New plan to attract youngsters to Scottish food manufacturing jobs

By Lorraine Mullaney

- Last updated on GMT

Related tags: Drink manufacturing industry, Industry, Food and drink federation

The new scheme plans to attract thousands of young workers to food and drink manufacturing
The new scheme plans to attract thousands of young workers to food and drink manufacturing
Scottish ministers have launched a plan to attract young people to the “thousands of jobs” in Scotland’s food and drink manufacturing industry.  

As the ageing workforce retires and the sector continues to expand, thousands of jobs are predicted to become available over the next five years. The sector is valued at £12.bn and growing.

To support the industry, The Food and Drink Skills Investment Plan (FDSIP) aims to raise its attractiveness to new entrants, support innovation, deliver leadership and management excellence and support the development of skills for growth in the workplace. 

Launching the initiative on June 21, rural affairs secretary Richard Lochhead said: “Food and drink is a Scottish success story at a time when other industries are struggling due to tough economic conditions.​ 

“The FDSIP will help the industry flourish, encouraging closer working between the public and private sector, as well as highlighting the fantastic career opportunities on offer to young people across Scotland.” 

Modern Apprenticeships

Modern Apprenticeships (MAs) are at the heart of the scheme, which was developed by Skills Development Scotland, Scotland Food & Drink, Scottish Enterprise, Highlands & Islands Enterprise and skills organisations Lantra and Improve.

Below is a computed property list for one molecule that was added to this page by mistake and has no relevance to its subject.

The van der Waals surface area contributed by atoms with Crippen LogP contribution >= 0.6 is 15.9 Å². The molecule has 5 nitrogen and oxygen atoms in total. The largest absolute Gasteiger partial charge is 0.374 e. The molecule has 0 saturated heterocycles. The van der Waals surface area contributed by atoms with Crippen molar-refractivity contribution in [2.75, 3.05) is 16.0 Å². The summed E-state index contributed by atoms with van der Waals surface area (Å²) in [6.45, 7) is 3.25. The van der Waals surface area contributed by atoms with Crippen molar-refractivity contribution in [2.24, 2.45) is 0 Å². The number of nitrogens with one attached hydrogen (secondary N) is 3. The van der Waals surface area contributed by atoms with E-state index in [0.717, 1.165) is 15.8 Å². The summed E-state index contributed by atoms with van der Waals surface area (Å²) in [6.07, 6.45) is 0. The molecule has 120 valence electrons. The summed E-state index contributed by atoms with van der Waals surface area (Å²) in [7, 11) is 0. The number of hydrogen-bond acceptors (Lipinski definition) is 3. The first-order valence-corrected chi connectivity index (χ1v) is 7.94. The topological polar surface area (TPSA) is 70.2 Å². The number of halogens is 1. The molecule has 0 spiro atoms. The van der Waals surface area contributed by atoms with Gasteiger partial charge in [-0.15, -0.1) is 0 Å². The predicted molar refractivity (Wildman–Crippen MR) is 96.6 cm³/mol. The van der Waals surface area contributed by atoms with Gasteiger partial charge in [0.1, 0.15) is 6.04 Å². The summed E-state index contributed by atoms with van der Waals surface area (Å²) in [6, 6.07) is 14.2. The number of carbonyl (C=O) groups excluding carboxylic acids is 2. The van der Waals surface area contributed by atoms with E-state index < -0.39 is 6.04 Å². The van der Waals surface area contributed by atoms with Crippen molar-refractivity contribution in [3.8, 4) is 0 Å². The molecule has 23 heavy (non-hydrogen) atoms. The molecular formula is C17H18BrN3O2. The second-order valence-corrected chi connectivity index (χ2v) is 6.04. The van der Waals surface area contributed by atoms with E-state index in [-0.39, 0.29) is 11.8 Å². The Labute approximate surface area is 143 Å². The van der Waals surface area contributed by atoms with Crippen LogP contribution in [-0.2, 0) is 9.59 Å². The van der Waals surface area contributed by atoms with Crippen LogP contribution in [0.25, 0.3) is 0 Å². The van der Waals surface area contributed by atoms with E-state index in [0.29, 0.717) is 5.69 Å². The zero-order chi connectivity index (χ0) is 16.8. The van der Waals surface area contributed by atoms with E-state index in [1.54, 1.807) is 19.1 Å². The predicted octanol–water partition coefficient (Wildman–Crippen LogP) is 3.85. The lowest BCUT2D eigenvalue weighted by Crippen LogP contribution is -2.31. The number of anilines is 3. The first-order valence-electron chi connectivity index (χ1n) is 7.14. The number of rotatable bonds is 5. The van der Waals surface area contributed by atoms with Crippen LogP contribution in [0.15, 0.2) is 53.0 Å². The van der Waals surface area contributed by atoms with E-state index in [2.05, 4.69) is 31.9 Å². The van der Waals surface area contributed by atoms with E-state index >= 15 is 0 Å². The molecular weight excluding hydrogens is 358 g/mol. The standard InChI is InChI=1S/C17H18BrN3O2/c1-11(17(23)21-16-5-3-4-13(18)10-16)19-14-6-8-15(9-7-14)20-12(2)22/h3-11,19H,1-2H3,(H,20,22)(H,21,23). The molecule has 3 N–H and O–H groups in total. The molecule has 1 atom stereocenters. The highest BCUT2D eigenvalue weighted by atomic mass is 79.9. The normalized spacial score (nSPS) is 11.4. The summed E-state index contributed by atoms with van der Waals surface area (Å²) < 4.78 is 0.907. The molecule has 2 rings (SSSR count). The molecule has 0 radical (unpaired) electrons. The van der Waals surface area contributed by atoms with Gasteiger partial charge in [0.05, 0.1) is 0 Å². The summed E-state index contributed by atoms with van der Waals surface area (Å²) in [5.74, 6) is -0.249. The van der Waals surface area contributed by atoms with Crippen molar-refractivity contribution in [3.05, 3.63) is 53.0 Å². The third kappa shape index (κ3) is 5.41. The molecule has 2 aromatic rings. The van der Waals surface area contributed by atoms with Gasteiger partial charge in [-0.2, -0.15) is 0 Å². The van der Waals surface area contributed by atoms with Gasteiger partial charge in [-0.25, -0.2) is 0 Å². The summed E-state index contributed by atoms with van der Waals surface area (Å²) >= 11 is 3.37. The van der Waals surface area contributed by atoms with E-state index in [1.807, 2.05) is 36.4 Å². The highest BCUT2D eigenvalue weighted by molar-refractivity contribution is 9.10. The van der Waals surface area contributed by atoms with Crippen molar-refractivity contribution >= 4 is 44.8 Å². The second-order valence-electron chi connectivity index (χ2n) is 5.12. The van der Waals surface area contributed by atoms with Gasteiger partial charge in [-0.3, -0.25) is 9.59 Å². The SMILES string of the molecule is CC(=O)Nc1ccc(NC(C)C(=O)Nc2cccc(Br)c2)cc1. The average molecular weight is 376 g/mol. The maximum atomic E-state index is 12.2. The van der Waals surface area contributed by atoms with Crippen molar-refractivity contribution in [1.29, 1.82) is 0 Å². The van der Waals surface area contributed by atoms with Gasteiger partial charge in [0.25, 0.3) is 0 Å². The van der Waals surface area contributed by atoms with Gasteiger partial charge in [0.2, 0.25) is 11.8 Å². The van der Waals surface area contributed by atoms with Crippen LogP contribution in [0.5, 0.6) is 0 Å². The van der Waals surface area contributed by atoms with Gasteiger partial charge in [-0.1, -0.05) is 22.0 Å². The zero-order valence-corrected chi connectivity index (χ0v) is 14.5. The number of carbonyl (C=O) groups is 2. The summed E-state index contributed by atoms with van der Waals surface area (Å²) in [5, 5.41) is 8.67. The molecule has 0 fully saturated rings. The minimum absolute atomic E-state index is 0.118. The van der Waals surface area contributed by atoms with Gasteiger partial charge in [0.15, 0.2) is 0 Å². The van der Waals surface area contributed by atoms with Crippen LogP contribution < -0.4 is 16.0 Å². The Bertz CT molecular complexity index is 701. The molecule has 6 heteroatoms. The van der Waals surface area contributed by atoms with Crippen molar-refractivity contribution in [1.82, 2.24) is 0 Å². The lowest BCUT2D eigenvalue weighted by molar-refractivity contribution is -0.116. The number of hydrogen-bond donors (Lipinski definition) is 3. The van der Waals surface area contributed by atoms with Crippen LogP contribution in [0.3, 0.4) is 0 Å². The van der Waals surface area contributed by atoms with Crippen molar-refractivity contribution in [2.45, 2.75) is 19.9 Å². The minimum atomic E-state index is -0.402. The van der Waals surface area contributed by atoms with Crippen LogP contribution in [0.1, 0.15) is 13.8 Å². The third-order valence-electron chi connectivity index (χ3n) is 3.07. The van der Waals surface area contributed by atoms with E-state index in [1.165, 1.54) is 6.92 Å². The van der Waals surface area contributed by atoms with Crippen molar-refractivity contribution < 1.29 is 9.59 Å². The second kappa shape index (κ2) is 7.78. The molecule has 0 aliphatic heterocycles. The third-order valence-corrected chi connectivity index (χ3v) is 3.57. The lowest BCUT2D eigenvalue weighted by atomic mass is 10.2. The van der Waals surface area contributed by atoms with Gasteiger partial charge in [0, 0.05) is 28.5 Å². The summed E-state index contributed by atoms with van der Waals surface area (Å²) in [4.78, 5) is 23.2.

“Four years ago there were fewer than 100 food and drink MAs and now there are more than 1,000,”​ said Lochhead. “This represents a huge vote of confidence by the industry in a process that allows them to ‘grow their own’ skilled people to meet the needs of their business.”

Minister for youth employment, Angela Constance, said: “This work will train and develop the newly skilled workforce needed to compete in the global market.”

Skilled workforce

Key to the plan is an online information service about the required skills and the jobs available at www.myworldofwork.co.uk/the-food-and-drink-industry​.

The plan includes:

  • A feasibility study into developing a MA Share Scheme for small, primary food producers, 
  • New technical MA frameworks
  • An industry pledge on modern apprenticeships and work placements 
  • A database of work experience opportunities 
  • New undergraduate sandwich course in food engineering/graduate internships.

The Scotland Food and Drink Skills Academy and the Lantra Land-based Business Centre will identify about 500 companies with good growth potential and offer them training support.

Meanwhile, the Food and Drink Federation (FDF) said the selection of a university partner to develop a new engineering degree course to equip graduates with the technical skills will be finalised today (June 26).

Paul Grimwood, chief executive of Nestlé UK and FDF deputy president, said that of the 137,000 new employees food manufacturing would need to attract before 2017, “30% would require a university level skill set”.

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